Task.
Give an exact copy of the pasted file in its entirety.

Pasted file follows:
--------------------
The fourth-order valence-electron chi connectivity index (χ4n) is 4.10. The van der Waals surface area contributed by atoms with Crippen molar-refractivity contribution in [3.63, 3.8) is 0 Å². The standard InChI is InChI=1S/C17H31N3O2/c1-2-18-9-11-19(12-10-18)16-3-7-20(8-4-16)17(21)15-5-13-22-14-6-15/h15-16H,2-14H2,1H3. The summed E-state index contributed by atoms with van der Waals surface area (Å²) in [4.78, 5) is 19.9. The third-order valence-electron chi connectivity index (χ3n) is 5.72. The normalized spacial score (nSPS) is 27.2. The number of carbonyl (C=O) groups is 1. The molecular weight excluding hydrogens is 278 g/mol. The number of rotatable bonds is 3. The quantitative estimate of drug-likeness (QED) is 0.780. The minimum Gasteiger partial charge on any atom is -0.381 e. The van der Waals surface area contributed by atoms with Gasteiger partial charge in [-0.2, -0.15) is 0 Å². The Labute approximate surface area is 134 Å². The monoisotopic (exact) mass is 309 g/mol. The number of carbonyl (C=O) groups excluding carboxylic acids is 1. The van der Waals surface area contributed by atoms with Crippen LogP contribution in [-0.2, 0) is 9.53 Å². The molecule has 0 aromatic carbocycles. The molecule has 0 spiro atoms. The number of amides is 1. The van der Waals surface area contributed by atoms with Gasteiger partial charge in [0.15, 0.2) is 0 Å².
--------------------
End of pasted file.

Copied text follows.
The fourth-order valence-electron chi connectivity index (χ4n) is 4.10. The van der Waals surface area contributed by atoms with Crippen molar-refractivity contribution in [3.63, 3.8) is 0 Å². The standard InChI is InChI=1S/C17H31N3O2/c1-2-18-9-11-19(12-10-18)16-3-7-20(8-4-16)17(21)15-5-13-22-14-6-15/h15-16H,2-14H2,1H3. The summed E-state index contributed by atoms with van der Waals surface area (Å²) in [4.78, 5) is 19.9. The third-order valence-electron chi connectivity index (χ3n) is 5.72. The normalized spacial score (nSPS) is 27.2. The number of carbonyl (C=O) groups is 1. The molecular weight excluding hydrogens is 278 g/mol. The number of rotatable bonds is 3. The quantitative estimate of drug-likeness (QED) is 0.780. The minimum Gasteiger partial charge on any atom is -0.381 e. The van der Waals surface area contributed by atoms with Gasteiger partial charge in [-0.2, -0.15) is 0 Å². The Labute approximate surface area is 134 Å². The monoisotopic (exact) mass is 309 g/mol. The number of carbonyl (C=O) groups excluding carboxylic acids is 1. The van der Waals surface area contributed by atoms with Crippen LogP contribution in [-0.2, 0) is 9.53 Å². The molecule has 0 aromatic carbocycles. The molecule has 0 spiro atoms. The number of amides is 1. The van der Waals surface area contributed by atoms with Gasteiger partial charge in [0.15, 0.2) is 0 Å².